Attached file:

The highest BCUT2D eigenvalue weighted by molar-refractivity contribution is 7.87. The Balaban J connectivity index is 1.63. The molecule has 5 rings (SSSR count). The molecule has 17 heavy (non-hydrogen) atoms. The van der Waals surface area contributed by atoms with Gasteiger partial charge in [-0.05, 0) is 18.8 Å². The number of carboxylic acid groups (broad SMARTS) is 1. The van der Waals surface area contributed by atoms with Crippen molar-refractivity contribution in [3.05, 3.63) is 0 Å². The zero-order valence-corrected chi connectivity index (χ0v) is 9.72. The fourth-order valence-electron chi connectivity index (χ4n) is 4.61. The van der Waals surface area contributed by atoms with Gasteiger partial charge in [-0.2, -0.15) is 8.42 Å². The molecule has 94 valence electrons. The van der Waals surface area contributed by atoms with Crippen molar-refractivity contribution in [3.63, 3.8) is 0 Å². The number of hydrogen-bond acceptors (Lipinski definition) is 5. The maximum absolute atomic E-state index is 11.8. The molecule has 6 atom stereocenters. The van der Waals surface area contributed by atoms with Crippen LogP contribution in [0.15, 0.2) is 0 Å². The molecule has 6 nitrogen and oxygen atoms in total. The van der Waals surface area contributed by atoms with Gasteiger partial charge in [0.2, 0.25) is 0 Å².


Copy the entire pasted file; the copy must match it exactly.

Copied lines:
The highest BCUT2D eigenvalue weighted by molar-refractivity contribution is 7.87. The Balaban J connectivity index is 1.63. The molecule has 5 rings (SSSR count). The molecule has 17 heavy (non-hydrogen) atoms. The van der Waals surface area contributed by atoms with Gasteiger partial charge in [-0.05, 0) is 18.8 Å². The number of carboxylic acid groups (broad SMARTS) is 1. The van der Waals surface area contributed by atoms with Crippen molar-refractivity contribution in [3.05, 3.63) is 0 Å². The zero-order valence-corrected chi connectivity index (χ0v) is 9.72. The fourth-order valence-electron chi connectivity index (χ4n) is 4.61. The van der Waals surface area contributed by atoms with Gasteiger partial charge in [-0.2, -0.15) is 8.42 Å². The molecule has 94 valence electrons. The van der Waals surface area contributed by atoms with Crippen molar-refractivity contribution in [3.63, 3.8) is 0 Å². The number of hydrogen-bond acceptors (Lipinski definition) is 5. The maximum absolute atomic E-state index is 11.8. The molecule has 6 atom stereocenters. The van der Waals surface area contributed by atoms with Crippen LogP contribution in [0.15, 0.2) is 0 Å². The molecule has 6 nitrogen and oxygen atoms in total. The van der Waals surface area contributed by atoms with Gasteiger partial charge in [0.2, 0.25) is 0 Å².